Age of Empires


Review by Eddie Dalton-Morris



Graphics: 8

Sound: 6

Gameplay: 5

Overall: 5


Ensemble Studios’ Age of Empires promised to offer a blend of the action orientated gameplay of Command and Conquer and the historical empire building of Civilisation. Unfortunately, despite its impressive presentation, the game does not live up to billing.

ageofempirespc.jpg (61275 bytes)The “conflict” and “intrigue” promised on the back of the box are nowhere to be found. From the start it becomes apparent that Age of Empires is simply another exercise in resource gathering and conquest through four historical ages - Stone, Tool, Bronze, and Iron. The lacklustre attempt at diplomacy, which lets you offer tribute to competing factions, is all but useless. Alliances are simply not worth the cost in resources. While you are trying to forge a partnership with an AI player they will continue to attack you – there are no cease-fires here. The entire tribute system seems like a token addition to the game and you will probably never, ever use it.

If you wanted to build an empire you will again be sorely disappointed. Building up your city is very much like building a base in every other real time strategy game of the period. You select a worker, then a building from a sub menu, and click to drop it. There are no actual people with needs and desires living in your city, there are no roads or public services. Once again it effectively comes down to building structures to either upgrade or gain new combat units. Any hope of finding the depth of something like Caesar 3 is quickly extinguished.

This means that the game is left to stand entirely on its combat. Unfortunately, this aspect of the game is seriously crippled by the AI. Simply put, your units are stupid and your enemies are not. An army could walk right past your amassed units and they will not lift a finger. You have to tell them to attack, there is no option to set friendly units to be aggressive. As the game progresses and your armies swell this degree of micromanagement becomes increasingly annoying as you simply do not have enough time to issue orders. Grouping units together helps somewhat, but faced with a battle on two fronts you are going to take huge numbers casualties as it is simply impossible to tell everybody what to do. If there were a way to pause the game and issue orders then the combat would be less aggravating, as it is it simply seems unfair.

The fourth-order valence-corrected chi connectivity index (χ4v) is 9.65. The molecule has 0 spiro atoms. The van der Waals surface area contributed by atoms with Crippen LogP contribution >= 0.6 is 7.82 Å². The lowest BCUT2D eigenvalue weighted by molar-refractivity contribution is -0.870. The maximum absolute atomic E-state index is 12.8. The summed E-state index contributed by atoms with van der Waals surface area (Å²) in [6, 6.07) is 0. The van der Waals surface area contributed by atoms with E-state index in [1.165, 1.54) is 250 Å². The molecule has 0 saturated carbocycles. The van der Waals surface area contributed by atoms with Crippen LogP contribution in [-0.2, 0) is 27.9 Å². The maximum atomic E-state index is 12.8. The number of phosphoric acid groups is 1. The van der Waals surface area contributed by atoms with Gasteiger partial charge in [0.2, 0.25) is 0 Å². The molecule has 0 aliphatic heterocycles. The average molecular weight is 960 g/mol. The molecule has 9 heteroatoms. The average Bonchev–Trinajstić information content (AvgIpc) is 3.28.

This sense of unfairness is not helped by the computer AI. Not only does it not have the same logistical problems are you when it comes to issuing orders, but computer players also seem to be able to amass supplies faster than you can. Facing just the one computer opponent, this is not much of a problem, but most missions require you to face multiple factions at once. These factions will not fight amongst themselves, but instead seem to go straight for you, stacking the odds heavily against the player. Coupled with your units’ horrendous intelligence this leads to some very one sided conflicts as you find yourself constantly on the back foot. This is particularly noticeable in the opening missions, when you don’t have enough units to defend your base from two sides at once.

There are a good number and variety of units to build, considering the other games around at the time, which keeps the game interesting. Having to build every unit individually, one at a time is cumbersome and time consuming. When you find yourself trying to issue orders to two sets of troops and trying to build more units at the same time you’ll be pulling your hair out at that particular oversight.

It is a shame that the gameplay never really rises above being passable, because Age of Empires looks fairly impressive. The attention to detail as your workers kill an animal and strip its flesh or as perform do other mundane tasks such as pick berries is commendable and all the units and buildings look wonderful.

The campaign mode is a fine idea and lets you play as one of a number of different races, but because of the way the game plays it simply isn’t that much fun. More time will be spent in multiplayer, where both players have to struggle with the AI, levelling out the playing field. The custom scenario editor is also likely see some use, letting you tweak the game back in your favour a little.

The music is fitting but not particularly memorable. The all-purpose horn sound that plays when various things happen is more often confusing than helpful. You can’t immediately be sure if that unit you ordered has been finished or if there’s a horde of angry natives knocking over all of your buildings and generally making a mess of the place.

Age of Empires is a game that probably needed a few more months in development to iron out the AI issues. The lack of a true city or civilisation building option is disappointing, but would be easily over-looked if the combat made up for it. Unfortunately, the stress inducing AI scuppers that, leaving the game short of redeeming features. The sequels both improved on the formula established by this game but it’s a pity, the series definitely had the potential to be great right off the bat.


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Last updated: Wednesday, May 30, 2007 11:12 PM